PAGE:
Moreover, even if the charge was erroneous, the error was harmless and would not require reversal because the jury was also charged as to comparative negligence, proximate cause, and pre-existing injuries as alternative bases for reducing damages, and because evidence was adduced supporting each of these charges the jury would have been authorized to reduce appellant's damages on any of these grounds. See generally Williams v. Central of Ga. R. Co., 142 Ga. App. 523
, 525-526 (6) (236 SE2d 498
2. Appellant next contends the trial court erred by refusing to allow appellant to introduce into evidence certified copies of the official records of the U. S. Department of Commerce National Climatic Data Center and the National Weather Service showing the weather conditions at the Athens Municipal Airport at the date and time of the accident. One of the bases for the trial court's exclusion of this documentary evidence was lack of proper foundation for its admission.
While no Georgia statute specifically governs the introduction into evidence of certified copies of federal documents, these may be admitted in Georgia courts provided the requisite common law procedures of proof of the authority and incumbency of the clerk having custody of the document and proof of the genuineness of the seal are followed. See Rice v. State, 178 Ga. App. 748
-749 (1) (344 SE2d 720
) (1986). (We note that substantial compliance with the federal procedure for the admission of these documents has been held to be the equivalent of satisfaction of common law procedure. Id. at 748.) The documents proffered by appellant are signed by the "meteorologist in charge" but do not indicate he was the custodian of the documents, and therefore the trial court did not err by excluding the documents on the basis that the proper foundation had not been laid for their admission.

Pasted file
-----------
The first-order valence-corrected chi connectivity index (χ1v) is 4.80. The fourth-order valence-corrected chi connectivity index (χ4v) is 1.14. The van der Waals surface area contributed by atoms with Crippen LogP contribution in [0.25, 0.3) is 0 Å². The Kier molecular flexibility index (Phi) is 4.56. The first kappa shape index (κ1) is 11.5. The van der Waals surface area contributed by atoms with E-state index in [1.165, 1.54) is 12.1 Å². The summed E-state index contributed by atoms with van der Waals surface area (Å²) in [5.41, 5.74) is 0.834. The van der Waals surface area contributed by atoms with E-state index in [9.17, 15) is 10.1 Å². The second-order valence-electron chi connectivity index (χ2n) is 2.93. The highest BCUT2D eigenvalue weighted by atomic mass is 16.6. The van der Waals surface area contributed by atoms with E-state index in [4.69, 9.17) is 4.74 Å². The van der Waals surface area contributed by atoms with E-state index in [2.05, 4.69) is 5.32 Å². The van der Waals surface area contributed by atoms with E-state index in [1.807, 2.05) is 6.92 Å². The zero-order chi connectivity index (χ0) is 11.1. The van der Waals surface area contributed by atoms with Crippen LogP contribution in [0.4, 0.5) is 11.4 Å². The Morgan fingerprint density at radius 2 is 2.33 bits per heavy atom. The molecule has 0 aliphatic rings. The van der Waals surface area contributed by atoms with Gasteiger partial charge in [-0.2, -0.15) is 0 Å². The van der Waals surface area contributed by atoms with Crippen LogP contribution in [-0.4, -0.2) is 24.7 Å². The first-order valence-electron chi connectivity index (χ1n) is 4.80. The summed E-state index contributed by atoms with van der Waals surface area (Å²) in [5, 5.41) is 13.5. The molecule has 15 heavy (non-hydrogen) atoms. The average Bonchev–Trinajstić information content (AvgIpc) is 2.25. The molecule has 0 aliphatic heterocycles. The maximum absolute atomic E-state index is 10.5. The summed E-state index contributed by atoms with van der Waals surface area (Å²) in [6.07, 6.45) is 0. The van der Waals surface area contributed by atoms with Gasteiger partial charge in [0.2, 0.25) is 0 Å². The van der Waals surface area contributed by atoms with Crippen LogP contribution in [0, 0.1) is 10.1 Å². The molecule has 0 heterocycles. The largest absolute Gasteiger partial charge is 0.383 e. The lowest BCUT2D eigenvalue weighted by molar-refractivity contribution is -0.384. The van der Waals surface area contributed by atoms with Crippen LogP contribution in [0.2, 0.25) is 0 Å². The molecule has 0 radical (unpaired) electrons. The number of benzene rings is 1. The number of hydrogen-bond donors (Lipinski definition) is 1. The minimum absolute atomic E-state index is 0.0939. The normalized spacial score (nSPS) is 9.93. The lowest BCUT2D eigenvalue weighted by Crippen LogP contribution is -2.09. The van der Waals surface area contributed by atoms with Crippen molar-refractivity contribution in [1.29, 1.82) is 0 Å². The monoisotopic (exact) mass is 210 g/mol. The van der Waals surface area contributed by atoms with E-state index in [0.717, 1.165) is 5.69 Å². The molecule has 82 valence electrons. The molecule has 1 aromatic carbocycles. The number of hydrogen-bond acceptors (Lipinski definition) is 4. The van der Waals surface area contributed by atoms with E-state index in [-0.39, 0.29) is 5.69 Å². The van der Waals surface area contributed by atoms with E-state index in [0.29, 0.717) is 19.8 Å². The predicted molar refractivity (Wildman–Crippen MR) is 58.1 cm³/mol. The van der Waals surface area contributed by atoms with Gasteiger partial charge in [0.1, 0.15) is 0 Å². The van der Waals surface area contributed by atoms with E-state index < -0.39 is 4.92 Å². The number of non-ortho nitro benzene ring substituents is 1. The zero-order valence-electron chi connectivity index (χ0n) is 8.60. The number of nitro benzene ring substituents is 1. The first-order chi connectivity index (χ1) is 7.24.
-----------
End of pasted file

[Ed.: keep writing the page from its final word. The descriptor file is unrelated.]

3. Appellant finally raises error in the trial court's treatment of her efforts to depose appellee's retained accident investigator, David Fincher, as well as her attempt to subpoena him to testify at trial. Although we agree with appellant that the trial court erred in its rulings that no discovery or testimony was allowable from Fincher, nevertheless we find no basis for reversal.
In its ruling on appellant's motion to compel discovery, the trial court found that Fincher was an "expert," and since appellee did not intend to call Fincher as a witness at trial, OCGA 9-11-26
(b) (4) (B) governed, and appellant had not made the showing of "exceptional circumstances" required for discovery under that section. Although it is true, as noted by the trial court, that "because of [Fincher's] training and experience [he] possesses knowledge in the investigation field which is not common knowledge or known to the average citizen," it is apparent that appellant would not have examined Fincher regarding surveillance techniques or investigatory practices, but rather about his observations of appellant, and possibly his conclusions as to those observations. Thus, for the purpose of this trial, Fincher was not an "expert" and OCGA 9-11-26